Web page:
The Ghost Map - The Story of London's Most Terrifying Epidemic
by Steven Johnson
Riverhead Books, HK$143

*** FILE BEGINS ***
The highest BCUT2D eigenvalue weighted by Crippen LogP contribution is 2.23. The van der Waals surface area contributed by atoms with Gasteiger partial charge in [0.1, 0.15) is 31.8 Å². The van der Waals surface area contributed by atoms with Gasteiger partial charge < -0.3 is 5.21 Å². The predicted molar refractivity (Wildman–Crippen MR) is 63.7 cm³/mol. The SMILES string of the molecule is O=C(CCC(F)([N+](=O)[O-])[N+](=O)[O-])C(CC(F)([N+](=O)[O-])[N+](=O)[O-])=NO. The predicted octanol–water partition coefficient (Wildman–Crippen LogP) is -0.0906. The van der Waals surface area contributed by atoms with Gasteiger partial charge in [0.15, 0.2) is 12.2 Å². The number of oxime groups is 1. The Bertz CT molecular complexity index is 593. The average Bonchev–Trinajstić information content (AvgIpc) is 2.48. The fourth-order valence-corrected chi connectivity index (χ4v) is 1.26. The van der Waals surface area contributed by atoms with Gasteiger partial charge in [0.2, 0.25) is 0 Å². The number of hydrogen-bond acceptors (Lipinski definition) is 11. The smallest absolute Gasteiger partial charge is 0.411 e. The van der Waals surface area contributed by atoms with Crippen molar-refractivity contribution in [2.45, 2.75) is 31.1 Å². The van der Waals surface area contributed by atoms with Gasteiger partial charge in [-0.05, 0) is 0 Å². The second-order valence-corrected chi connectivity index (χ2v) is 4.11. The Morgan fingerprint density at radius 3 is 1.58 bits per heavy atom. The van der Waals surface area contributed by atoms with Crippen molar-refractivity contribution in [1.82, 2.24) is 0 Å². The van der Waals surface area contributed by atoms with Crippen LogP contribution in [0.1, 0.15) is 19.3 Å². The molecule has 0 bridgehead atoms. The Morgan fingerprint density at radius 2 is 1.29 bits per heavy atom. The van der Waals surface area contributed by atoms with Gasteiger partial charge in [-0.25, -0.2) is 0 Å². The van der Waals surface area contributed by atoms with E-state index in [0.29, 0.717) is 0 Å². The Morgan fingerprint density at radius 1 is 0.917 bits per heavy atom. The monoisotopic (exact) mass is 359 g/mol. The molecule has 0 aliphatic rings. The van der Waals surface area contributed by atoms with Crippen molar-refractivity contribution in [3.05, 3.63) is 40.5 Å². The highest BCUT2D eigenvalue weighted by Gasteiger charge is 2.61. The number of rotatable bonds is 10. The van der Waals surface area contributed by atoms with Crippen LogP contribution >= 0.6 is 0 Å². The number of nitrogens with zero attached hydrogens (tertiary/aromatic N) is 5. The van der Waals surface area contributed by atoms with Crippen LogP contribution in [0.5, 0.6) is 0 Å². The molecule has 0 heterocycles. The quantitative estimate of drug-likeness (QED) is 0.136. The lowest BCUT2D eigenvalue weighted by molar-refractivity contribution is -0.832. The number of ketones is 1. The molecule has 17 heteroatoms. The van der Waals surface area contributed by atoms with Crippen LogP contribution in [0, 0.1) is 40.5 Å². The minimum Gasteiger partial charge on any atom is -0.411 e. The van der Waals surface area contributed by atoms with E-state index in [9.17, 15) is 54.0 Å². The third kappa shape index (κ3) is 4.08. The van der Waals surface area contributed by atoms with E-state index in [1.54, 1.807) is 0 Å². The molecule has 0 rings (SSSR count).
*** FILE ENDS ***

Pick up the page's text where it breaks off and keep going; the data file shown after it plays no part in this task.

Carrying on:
'If your stomach is up to it, your brain will benefit,' wrote John Gapper in his Financial Times review of The Ghost Map. Subtitled The Story of London's Most Terrifying Epidemic - and How It Changed Science, Cities, and the Modern World, Steven Johnson's book is an insightful, consilient and at times rather too vivid account of a cholera epidemic that occurred in August 1842. Cholera, although well known, was never a particular problem until 2.4 million people were crammed into an area of 77 square kilometres and was at the time thought to be carried by London's filthy air. The Ghost Map itself was a diagram drawn by physician John Snow, who was sure cholera 'was something you swallowed'. It showed that the 700 victims who died in Soho were all within a 28-metre radius of a single water pump in Broad Street. The pump handle was removed and the epidemic burned itself out. The source was finally traced by local curate Henry Whitehead to a cesspool leaching into the underground well - the dirty nappies of a baby dying of cholera had been tossed into the cesspool. Johnson is most informative, too, on excrement.